Home Milwaukee's Finest PC The Real – Great America (Mixtape Review)

PC The Real – Great America (Mixtape Review)

by Miracle

Great America CoverGreat America Back Cover

 (Photos By Isaiah W.)

Great America (listen/download)

Milwaukee rapper PC The Real was briefly introduced to readers back in March. He recently dropped his debut mixtape and thus it seemed fitting to not only check out the project but to also share a little more about the artist with the site. PC turned to music at an early age to channel his natural energy into something productive that would keep him out of trouble. He was motivated by his mother and sister. He was taught the significance of having versatile musical tastes and as a result came to love all genres of music. This is reflected in his musical influences which include the likes of: The Fray, Maroon 5, Nas, Kanye West, etc. It was “Crossroads” by infamous Cleveland rap group Bone Thugs -N- Harmony that made the biggest impression on a young PC though. It was an unique and appealing sound to him. PC went on to form a group with two of his best friends upon hitting his teens. They dubbed themselves D Class and released their first project in 2007. It was called A Day With D Class and it brokered the single, “Yes I Believe.” The song was an inspirational hit and got the group recognized for both their skills and intellect. The group’s initial success solidified PC’s passion for making music and performing live. The fellas went on to drop two more tapes before deciding to embark on solo journeys, Clash of the Titans and Clash of the Titans 2.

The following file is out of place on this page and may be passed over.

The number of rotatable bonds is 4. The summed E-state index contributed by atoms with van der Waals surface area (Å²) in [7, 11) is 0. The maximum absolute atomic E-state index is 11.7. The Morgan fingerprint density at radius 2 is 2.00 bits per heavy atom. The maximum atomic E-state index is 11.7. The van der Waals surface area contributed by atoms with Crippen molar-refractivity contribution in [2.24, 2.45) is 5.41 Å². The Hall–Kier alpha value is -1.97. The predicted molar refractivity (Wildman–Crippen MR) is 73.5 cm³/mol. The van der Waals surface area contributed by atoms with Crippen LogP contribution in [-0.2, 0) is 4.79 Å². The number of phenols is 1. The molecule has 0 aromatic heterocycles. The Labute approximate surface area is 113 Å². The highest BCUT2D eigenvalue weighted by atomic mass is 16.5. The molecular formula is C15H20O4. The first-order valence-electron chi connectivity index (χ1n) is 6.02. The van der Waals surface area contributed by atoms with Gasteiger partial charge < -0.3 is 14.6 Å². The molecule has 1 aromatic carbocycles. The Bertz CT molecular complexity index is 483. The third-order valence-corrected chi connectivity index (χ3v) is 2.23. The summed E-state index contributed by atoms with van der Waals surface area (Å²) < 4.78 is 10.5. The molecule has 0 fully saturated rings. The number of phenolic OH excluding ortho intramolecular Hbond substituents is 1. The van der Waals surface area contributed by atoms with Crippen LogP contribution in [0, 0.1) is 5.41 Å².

PC is now ready to prove what he can do on his own. Last month, he released his first solo effort entitled Great America. The tape serves as a four part adventure through the trials and tribulations of the good old USA. The four parts of the trip are broken down within the tape as follows: Welcome Home, The American Dream, Deeper Meanings and Forgive Us. PC serves as a tour guide of sorts, providing his perspective of the world based on his experiences here in the 414. His hope is that listeners will walk away with a deeper new found perception of the place Americans call home. Join him on the excursion, after the break.

“Welcome To Great America” (Welcome Home)

This is the first track on the tape and it was also the buzz single for the project. The production here is superior. It contains a durable bass, charming rhythm, dashing components, and a savvy vibe. The hook is of an exceptional quality as well. The delivery is engaging and the lyrics are level. The verses are of a tip-top quality. PC presents a well-defined flow, cutting wordplay, and brutally honest rhymes. He puts his thoughts on a wide range of issues on the table with no filter. He spits: “My n—as fighting over J’s. All in the mall. Straight out brawl. For some too overpriced shoes. But I blame Michael Jordan. I don’t even blame you. On to the next. Obama’s back. We as a people let him down. We let the Republicans get inside the Senate, take over the House. They win again. But they always do. Before you try and change this world, you gotta change you. So I started with the man in the mirror when I wrote this song.” Powerful opinions being unleashed in those bars right there. Overall, this is a smash and was a very smart selection for the promo single.